Fact Sheet

[FER-GETT-INA]

Location: Adro, Province of Brescia, Lombardy, Italy.

Roberto has always been a man of the land. In 1990, he began to give an elderly family friend a helping hand on the weekends: the woman owned a tiny winery and after her husband’s death, had a hard time dealing with the details of production. At the time, she sold the grapes in bulk, but she was so impressed she offered to sell Roberto the winery and adjacent three hectares (7.4 acres) under vine, as she was convinced production would shine in Roberto’s hands.

The year was 1991: Gatti left his former employer and struck out on his own – Ferghettina was born, named after the winery location. For the first time, production was bottled under the Ferghettina label, and Roberto released his first Franciacorta Brut in 1992.

Ferghettina grew step by step. After a lifetime in the vineyards, Roberto knew the best fruit ripens gradually. Roberto’s knowledge helped to build his reputation in the region, allowing his to take over new plots on long leases (20-25 years), which he replanted to the strictest standards, eventually running a total of 180 hectares (445 acres) under vine, split into nine Franciacorta districts.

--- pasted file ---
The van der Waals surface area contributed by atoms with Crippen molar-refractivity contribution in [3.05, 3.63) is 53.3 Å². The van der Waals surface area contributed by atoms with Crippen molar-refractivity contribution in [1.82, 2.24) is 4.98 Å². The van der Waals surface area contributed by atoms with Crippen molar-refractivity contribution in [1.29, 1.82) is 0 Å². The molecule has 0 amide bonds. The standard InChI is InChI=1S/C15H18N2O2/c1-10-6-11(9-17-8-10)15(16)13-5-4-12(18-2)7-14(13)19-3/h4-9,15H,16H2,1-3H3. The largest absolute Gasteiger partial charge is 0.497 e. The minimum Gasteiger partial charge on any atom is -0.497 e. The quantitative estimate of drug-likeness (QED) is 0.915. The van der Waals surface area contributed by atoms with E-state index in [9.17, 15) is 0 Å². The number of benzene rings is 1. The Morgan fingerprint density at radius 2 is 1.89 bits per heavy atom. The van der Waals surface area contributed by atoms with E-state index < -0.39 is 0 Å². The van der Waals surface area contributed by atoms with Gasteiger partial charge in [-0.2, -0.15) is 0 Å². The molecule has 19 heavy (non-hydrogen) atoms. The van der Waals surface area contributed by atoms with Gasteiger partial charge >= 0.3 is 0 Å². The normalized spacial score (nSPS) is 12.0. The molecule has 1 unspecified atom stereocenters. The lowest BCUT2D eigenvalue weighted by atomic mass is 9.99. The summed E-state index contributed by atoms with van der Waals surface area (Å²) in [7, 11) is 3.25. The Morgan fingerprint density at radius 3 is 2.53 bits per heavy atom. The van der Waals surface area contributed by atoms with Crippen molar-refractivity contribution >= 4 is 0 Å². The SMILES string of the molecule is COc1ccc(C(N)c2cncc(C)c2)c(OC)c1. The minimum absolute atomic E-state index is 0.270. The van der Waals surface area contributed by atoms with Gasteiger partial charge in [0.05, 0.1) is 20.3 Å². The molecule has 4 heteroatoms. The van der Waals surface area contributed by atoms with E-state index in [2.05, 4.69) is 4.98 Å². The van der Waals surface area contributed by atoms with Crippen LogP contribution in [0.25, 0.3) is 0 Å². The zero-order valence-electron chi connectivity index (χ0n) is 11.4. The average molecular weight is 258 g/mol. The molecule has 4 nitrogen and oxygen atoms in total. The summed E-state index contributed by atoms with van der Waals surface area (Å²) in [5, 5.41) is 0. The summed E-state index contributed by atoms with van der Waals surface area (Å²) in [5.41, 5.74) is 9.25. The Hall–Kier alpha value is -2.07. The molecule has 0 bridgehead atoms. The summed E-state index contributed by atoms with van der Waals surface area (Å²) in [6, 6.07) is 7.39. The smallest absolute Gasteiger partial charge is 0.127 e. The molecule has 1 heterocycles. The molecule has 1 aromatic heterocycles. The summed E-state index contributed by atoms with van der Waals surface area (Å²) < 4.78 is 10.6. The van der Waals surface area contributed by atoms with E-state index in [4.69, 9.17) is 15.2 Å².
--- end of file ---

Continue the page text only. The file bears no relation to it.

Ferghettina focuses their investments in top-quality equipment and vineyard management. One of these investments included a state-of-the-art, 64,600-square-foot new winery at Adro (again, slightly northwest of Erbusco), designed by Laura’s architect husband. Though built from 2002 to 2005, it is perfectly integrated into the landscape: a traditional farmhouse made of timeless-looking bricks and stones, it embraces a gently sloping hill within sight of Lake Iseo (a.k.a. Lake Sebino).

The Gatti family winery is supported by a staff of fifteen and has a yearly production around 350,000 bottles. The wines are styled by Roberto flanked by Laura and Matteo, both university graduates in enology.

In fact, starting with the 2007 vintage, the Ferghettina Rosé, and Milledì Brut, come in a special bottle invented by Matteo Gatti. The bottles have a square base and pyramid-like flat sides so that during aging on the lees, the yeasts of second fermentation have two and a half times greater contact with the wine by comparison with traditional, round-based bottles, which results in greater finesse, flavors, and aromas.

In other words, originality, beauty, and functionality.